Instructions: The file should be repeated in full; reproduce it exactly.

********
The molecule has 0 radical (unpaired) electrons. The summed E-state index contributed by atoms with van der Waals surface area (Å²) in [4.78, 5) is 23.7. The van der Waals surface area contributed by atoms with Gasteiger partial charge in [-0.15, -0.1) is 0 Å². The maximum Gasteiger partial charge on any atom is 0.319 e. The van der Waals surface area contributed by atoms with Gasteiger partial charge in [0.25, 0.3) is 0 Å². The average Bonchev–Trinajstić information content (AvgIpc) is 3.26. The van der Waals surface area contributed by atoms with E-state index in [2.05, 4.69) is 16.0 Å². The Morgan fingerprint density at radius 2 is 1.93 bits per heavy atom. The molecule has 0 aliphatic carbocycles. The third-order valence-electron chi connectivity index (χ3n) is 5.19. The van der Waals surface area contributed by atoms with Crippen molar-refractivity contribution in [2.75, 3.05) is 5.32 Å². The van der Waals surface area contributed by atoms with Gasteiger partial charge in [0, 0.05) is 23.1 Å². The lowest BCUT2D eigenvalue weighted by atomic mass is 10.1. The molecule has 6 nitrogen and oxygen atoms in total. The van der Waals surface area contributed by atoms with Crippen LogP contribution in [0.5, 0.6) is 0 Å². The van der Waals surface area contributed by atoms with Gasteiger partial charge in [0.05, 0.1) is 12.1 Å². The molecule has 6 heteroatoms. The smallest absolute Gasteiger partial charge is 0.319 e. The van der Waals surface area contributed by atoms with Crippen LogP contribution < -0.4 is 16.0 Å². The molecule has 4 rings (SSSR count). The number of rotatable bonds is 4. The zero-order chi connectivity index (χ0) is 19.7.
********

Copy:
The molecule has 0 radical (unpaired) electrons. The summed E-state index contributed by atoms with van der Waals surface area (Å²) in [4.78, 5) is 23.7. The van der Waals surface area contributed by atoms with Gasteiger partial charge in [-0.15, -0.1) is 0 Å². The maximum Gasteiger partial charge on any atom is 0.319 e. The van der Waals surface area contributed by atoms with Gasteiger partial charge in [0.25, 0.3) is 0 Å². The average Bonchev–Trinajstić information content (AvgIpc) is 3.26. The van der Waals surface area contributed by atoms with E-state index in [2.05, 4.69) is 16.0 Å². The Morgan fingerprint density at radius 2 is 1.93 bits per heavy atom. The molecule has 0 aliphatic carbocycles. The third-order valence-electron chi connectivity index (χ3n) is 5.19. The van der Waals surface area contributed by atoms with Crippen molar-refractivity contribution in [2.75, 3.05) is 5.32 Å². The van der Waals surface area contributed by atoms with Gasteiger partial charge in [0, 0.05) is 23.1 Å². The lowest BCUT2D eigenvalue weighted by atomic mass is 10.1. The molecule has 6 nitrogen and oxygen atoms in total. The van der Waals surface area contributed by atoms with Crippen LogP contribution in [0.5, 0.6) is 0 Å². The van der Waals surface area contributed by atoms with Gasteiger partial charge in [0.05, 0.1) is 12.1 Å². The molecule has 6 heteroatoms. The smallest absolute Gasteiger partial charge is 0.319 e. The van der Waals surface area contributed by atoms with Crippen LogP contribution < -0.4 is 16.0 Å². The molecule has 4 rings (SSSR count). The number of rotatable bonds is 4. The zero-order chi connectivity index (χ0) is 19.7.